Young Japanese man strumming a guitar inside the Tule Lake Segregation Center

After their capture in Manila by Japanese forces in January 1942 and 16 months in internment camps, Carl and Shelly Mydans finally touched American soil in late 1943. Mydans' first assignment for LIFE magazine after his repatriation was a story on Japanese internment camps on the U.S. West Coast.
Following the Japanese attack on Pearl Harbor, U.S. citizens of Japanese ancestry living in the United States were removed from their homes and relocated to isolated inland areas in California and other western states. This man was one of 155 "pressure boys," men loyal to Japan who had been involved in various riots in November the previous year. Mydans reported that the boy was singing Home on the Range as he entered the barracks. "He sang it like an American. There was no Japanese accent. He looked at me the same way I guess I looked at a Japanese official when he came to check on me at Camp Santo Tomás in Manila. At the back of my mind was the thought, 'Come on, get it over and get out. Leave me alone.' This boy felt the same way. He was just waiting, killing time" (LIFE, March 20, 1944, p.31).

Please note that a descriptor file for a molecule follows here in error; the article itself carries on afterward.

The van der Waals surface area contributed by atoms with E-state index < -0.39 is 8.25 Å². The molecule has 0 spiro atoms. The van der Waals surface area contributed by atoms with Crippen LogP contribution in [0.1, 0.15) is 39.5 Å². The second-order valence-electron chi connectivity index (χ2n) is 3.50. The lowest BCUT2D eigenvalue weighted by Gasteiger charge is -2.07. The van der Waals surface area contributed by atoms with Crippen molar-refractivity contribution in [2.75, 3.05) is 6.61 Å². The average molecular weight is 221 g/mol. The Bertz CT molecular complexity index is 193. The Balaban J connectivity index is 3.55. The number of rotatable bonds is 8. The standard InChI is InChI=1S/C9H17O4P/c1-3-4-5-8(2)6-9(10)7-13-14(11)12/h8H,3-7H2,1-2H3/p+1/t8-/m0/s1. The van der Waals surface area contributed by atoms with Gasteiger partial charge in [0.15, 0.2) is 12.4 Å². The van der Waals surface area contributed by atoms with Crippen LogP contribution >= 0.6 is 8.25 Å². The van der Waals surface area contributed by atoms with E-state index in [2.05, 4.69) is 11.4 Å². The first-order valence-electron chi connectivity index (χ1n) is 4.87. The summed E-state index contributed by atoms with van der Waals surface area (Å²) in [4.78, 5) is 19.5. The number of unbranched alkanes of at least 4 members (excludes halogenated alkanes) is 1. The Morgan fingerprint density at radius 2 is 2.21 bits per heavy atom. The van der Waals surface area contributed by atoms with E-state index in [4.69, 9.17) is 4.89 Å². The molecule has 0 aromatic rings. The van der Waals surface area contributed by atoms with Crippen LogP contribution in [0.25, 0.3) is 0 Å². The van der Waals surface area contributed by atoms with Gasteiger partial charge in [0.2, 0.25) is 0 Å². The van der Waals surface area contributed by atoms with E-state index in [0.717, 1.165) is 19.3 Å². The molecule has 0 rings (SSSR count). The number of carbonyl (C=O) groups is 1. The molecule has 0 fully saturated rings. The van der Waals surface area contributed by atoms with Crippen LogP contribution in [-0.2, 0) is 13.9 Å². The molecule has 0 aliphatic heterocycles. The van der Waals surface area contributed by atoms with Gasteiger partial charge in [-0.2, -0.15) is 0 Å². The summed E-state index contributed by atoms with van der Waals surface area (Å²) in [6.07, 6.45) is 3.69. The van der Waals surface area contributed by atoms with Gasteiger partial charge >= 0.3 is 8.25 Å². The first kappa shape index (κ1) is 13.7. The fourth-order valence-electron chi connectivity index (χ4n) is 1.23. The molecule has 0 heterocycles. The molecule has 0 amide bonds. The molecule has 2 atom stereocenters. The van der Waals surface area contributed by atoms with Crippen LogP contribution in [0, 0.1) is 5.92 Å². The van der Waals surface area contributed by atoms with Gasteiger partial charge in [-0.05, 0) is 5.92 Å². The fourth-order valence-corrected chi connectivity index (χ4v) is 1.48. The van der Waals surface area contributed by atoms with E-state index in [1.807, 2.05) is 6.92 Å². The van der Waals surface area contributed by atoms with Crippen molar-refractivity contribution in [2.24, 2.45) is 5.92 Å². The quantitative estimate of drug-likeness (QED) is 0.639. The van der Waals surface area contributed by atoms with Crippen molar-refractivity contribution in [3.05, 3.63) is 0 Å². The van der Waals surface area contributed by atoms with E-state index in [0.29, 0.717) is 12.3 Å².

Currently not on view
Object Name
Date made
Mydans, Carl
Physical Description
paper (overall material)
overall: 8 in x 10 in; 20.32 cm x 25.4 cm
place made
United States: California, Newell, Tule Lake War Relocation Center
ID Number
accession number
catalog number
Carl Mydans
See more items in
Culture and the Arts: Photographic History
Carl Mydans
Data Source
National Museum of American History, Kenneth E. Behring Center

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